I’ve been doing a bit of research on self-builds lately and it’s no surprise that there’s a minefield of things that you need to get sorted before you even lay a brick. If you’re dreaming of a self-build in Ireland, here are 4 big items to get cracking on asap…
1. Fall in love with a site
If you’re lucky, you’ll have grown up on a farm with loads of land or your in-laws will have a random field that they’re willing to give you for free.
A few bits to consider when hunting for a site: views, privacy, slope, planned developments nearby, drainage, proximity to what’s important (e.g. schools, public transport, family etc.), local clauses (e.g. do you need to a be local to build in the area? Do need to thatch the roof?)
2. Become an adult and get a mortgage
First thing’s first, you can’t buy the bricks and mortar (or Finish logs, at it will be in my case) without dough. The goal posts are always changing when it comes to mortgages in Ireland so it’s best to get the info directly from the banks. Here’s self-build info from Permanent TSB, EBS, Ulster Bank and Bank of Ireland. AIB don’t have a web page about self-build mortgages for some reason.
First time buyers should also look into the Help to Buy Scheme, which covers self-builds.
3. Jump through Ireland’s planning permission hoops
This is an obvious one, but where do you start? I strongly encourage you to do a pre-planning meeting with your county council. It’s free! We did one and the planner gave us loads of information about planning permission in our local area.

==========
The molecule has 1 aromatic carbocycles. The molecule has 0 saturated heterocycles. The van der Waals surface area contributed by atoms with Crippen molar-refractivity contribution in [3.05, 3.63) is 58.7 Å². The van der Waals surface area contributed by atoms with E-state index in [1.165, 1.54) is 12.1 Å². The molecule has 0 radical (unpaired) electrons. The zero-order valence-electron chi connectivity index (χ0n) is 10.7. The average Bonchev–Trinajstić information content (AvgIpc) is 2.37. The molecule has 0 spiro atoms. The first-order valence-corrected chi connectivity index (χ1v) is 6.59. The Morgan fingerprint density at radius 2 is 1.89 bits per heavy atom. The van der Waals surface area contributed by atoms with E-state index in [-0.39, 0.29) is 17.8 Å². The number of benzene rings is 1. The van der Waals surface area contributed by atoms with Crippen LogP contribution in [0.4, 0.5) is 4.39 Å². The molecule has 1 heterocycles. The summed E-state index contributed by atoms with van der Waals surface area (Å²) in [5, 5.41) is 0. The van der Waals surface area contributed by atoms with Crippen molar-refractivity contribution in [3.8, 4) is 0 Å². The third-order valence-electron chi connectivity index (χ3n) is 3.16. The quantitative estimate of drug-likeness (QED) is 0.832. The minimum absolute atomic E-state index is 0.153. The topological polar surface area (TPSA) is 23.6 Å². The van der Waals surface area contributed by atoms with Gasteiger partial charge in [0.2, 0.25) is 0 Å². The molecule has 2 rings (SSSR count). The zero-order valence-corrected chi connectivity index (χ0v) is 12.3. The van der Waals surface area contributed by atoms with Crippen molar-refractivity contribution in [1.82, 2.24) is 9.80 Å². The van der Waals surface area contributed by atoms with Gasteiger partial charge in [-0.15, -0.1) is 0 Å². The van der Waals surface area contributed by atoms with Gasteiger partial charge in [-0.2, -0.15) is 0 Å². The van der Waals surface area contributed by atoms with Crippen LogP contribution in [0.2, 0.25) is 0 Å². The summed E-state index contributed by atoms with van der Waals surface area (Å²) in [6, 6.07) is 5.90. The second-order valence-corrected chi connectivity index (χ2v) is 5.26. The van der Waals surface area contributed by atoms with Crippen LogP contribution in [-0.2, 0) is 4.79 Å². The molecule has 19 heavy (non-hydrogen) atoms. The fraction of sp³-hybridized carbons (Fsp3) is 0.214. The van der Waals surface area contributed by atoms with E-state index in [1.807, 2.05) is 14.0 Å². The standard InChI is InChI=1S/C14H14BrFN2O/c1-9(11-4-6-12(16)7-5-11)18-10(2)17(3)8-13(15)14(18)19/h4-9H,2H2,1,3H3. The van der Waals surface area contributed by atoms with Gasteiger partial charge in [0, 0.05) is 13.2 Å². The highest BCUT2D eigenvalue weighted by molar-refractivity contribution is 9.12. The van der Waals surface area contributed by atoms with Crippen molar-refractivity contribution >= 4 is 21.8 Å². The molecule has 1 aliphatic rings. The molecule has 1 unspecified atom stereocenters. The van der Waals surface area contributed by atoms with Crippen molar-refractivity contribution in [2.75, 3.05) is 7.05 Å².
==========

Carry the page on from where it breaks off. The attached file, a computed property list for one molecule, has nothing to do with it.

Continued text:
Read the general overview of planning permission in Ireland on the Citizen’s Information website and then approach your local County Council directly for information specific to your area.
4. Important! Get insurance
Super boring, but super important is the topic of insurance. So far, I’ve established that there are lots of different types of insurance that you should look into for a self-build like:
- Self-build insurance – This insurance covers injury or death caused during construction, or damage to construction materials kept onsite. There are various levels of cover, so make sure you’re covered if idiot trespassers injure themselves or a brick flies out of the sky and clocks your electrician on the head.
- Structural Defects Insurance – Also known as home bonds insurance, this provides cover in the event of an inherent defect in the design, workmanship or materials that becomes apparent for up to 10 years after completion. CRL are the guys to ask for this one and they have a Dublin office.
You’ll be delighted to learn that once the house is built, you need to get even more insurance, like house insurance and life insurance. You’re best asking a financial advisor about this one. I actually know a really good one – if you want his number, pm me on Facebook and I’ll send it to you.
The Self-build Planner
Homebuilding.co.uk have a really handy self-build checklist that you can download and print. It gives you a comprehensive breakdown of what you need to do before and during the build.
If you have any tips about self-builds in Ireland, please let me know in the comments below!
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